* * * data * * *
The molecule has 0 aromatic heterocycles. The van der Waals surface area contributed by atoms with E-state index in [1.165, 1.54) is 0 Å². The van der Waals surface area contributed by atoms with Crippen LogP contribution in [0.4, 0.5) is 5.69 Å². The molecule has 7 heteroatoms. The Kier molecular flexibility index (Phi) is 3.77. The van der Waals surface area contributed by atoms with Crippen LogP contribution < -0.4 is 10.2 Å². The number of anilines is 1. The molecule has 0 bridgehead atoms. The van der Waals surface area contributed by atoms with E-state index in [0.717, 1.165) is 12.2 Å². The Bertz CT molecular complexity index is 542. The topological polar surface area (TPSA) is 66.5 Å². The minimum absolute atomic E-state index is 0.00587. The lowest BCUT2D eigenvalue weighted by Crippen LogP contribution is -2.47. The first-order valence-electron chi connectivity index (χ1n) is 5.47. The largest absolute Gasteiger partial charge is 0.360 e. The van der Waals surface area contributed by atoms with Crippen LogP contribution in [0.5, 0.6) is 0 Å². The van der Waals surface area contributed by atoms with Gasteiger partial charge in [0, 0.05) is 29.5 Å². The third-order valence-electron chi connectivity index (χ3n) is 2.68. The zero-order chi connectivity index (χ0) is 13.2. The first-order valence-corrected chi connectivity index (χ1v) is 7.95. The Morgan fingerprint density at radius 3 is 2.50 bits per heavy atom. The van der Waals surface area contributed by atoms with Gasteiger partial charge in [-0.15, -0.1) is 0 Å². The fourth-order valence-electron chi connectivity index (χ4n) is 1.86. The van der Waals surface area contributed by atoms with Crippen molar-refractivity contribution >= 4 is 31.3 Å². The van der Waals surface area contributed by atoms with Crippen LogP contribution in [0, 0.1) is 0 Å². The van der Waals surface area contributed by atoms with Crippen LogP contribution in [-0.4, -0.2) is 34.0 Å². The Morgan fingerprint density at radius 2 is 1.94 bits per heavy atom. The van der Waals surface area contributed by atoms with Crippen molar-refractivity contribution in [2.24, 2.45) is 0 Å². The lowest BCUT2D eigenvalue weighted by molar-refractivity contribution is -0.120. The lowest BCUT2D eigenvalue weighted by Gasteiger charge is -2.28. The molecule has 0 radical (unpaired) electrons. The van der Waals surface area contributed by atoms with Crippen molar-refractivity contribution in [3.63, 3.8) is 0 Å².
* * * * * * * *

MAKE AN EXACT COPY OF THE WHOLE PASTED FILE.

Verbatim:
The molecule has 0 aromatic heterocycles. The van der Waals surface area contributed by atoms with E-state index in [1.165, 1.54) is 0 Å². The van der Waals surface area contributed by atoms with Crippen LogP contribution in [0.4, 0.5) is 5.69 Å². The molecule has 7 heteroatoms. The Kier molecular flexibility index (Phi) is 3.77. The van der Waals surface area contributed by atoms with Crippen LogP contribution < -0.4 is 10.2 Å². The number of anilines is 1. The molecule has 0 bridgehead atoms. The van der Waals surface area contributed by atoms with E-state index in [0.717, 1.165) is 12.2 Å². The Bertz CT molecular complexity index is 542. The topological polar surface area (TPSA) is 66.5 Å². The minimum absolute atomic E-state index is 0.00587. The lowest BCUT2D eigenvalue weighted by Crippen LogP contribution is -2.47. The first-order valence-electron chi connectivity index (χ1n) is 5.47. The largest absolute Gasteiger partial charge is 0.360 e. The van der Waals surface area contributed by atoms with Crippen LogP contribution in [0.5, 0.6) is 0 Å². The van der Waals surface area contributed by atoms with Gasteiger partial charge in [0, 0.05) is 29.5 Å². The third-order valence-electron chi connectivity index (χ3n) is 2.68. The zero-order chi connectivity index (χ0) is 13.2. The first-order valence-corrected chi connectivity index (χ1v) is 7.95. The Morgan fingerprint density at radius 3 is 2.50 bits per heavy atom. The van der Waals surface area contributed by atoms with Gasteiger partial charge in [-0.15, -0.1) is 0 Å². The fourth-order valence-electron chi connectivity index (χ4n) is 1.86. The van der Waals surface area contributed by atoms with Crippen molar-refractivity contribution >= 4 is 31.3 Å². The van der Waals surface area contributed by atoms with Crippen LogP contribution in [0, 0.1) is 0 Å². The van der Waals surface area contributed by atoms with Crippen LogP contribution in [-0.4, -0.2) is 34.0 Å². The Morgan fingerprint density at radius 2 is 1.94 bits per heavy atom. The van der Waals surface area contributed by atoms with Crippen molar-refractivity contribution in [2.24, 2.45) is 0 Å². The lowest BCUT2D eigenvalue weighted by molar-refractivity contribution is -0.120. The lowest BCUT2D eigenvalue weighted by Gasteiger charge is -2.28. The molecule has 0 radical (unpaired) electrons. The van der Waals surface area contributed by atoms with Crippen molar-refractivity contribution in [3.63, 3.8) is 0 Å².